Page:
The BBC are not renowned for their generosity with regard to their broadcasts. They are ever protective of their global markets so, for example, You Tube is subject to rigorous patrols to ensure TV shows are not posted without their permission.
Even when it comes to their radio shows, the listening rights for which are not subject to the television license fee, you can usually only listen again to a programme for a week after the transmission date.
One of the longest running shows is Desert Island Discs which began on 29th January 1942 and is as much of an institution as The Archers. It was devised by Roy Plomley and he presented it until his death in 1985, after which, presenters have been Michael Parkinson, Sue Lawley and, the current host, Kirsty Young.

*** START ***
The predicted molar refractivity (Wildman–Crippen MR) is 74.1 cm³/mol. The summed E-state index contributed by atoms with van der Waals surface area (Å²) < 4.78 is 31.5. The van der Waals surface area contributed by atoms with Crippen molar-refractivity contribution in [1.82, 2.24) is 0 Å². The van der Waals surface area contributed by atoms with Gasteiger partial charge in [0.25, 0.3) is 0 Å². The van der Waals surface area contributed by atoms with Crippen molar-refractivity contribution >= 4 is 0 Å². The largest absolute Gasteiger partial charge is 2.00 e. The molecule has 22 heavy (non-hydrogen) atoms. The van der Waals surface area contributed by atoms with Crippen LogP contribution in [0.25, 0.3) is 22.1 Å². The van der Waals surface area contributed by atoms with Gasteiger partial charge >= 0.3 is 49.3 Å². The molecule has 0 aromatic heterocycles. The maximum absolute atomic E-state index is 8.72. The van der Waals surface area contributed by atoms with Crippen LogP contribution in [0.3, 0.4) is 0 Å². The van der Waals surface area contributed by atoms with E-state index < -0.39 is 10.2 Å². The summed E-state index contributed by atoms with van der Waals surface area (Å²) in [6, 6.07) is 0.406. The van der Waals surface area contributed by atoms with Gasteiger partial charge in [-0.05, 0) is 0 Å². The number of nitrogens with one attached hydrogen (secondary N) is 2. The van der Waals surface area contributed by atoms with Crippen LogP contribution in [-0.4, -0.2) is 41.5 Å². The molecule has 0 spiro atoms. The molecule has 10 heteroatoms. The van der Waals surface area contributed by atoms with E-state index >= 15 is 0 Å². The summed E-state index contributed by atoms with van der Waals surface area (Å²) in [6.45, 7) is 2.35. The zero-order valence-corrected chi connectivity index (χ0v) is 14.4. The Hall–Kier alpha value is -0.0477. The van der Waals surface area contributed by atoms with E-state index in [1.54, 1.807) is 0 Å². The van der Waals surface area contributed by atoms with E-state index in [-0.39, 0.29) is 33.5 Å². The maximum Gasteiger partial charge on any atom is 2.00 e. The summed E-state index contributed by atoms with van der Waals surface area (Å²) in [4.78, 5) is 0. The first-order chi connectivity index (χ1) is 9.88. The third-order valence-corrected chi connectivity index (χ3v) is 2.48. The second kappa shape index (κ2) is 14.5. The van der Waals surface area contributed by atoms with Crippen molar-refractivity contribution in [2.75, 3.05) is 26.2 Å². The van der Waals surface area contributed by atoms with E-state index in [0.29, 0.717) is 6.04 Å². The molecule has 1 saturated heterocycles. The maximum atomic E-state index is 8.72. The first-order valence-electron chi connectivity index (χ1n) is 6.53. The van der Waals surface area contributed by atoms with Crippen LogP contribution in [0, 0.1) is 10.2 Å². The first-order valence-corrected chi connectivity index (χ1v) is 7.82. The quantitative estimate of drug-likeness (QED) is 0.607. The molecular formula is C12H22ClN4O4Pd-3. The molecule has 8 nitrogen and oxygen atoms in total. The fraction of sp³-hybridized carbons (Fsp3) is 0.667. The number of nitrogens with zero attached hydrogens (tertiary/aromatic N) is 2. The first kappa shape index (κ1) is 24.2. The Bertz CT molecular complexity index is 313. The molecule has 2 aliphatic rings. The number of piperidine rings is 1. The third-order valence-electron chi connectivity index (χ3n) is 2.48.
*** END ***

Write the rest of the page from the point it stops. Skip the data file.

Plomley was very correct with a respectful formality that has all but disappeared from the airwaves these days. In the interview of flamboyant pianist Liberace he enquires in his distinctive plummy voice : “Mr Liberace, what part of the United States are you from?” as though he is only vaguely interested in the reply
Until recently, the earlier episodes have languished in the archives but thankfully many have been dusted off and can now be heard again.
Not every show is available, I was sorry not to be able to hear Noel Coward or Alan Bennett, but with over 1,000 programmes to choose from there’s no shortage of listening pleasure.
I’m currently working my way through this treasure trove (shows can be streamed or downloaded) and some of my picks so far are :
Roald Dahl (27th October 1979) “I only write what I think is funny”.
John Peel (14th January 1990) introduced by Sue Lawley as “the perceptive voice of pop”.
Alice Cooper (21st November 2010) tells Kirsty Young about fun, sex, death, money and finding religion.
Roger Waters (29th May 2011) relates about being stroppy teenager and why he wrote The Wall.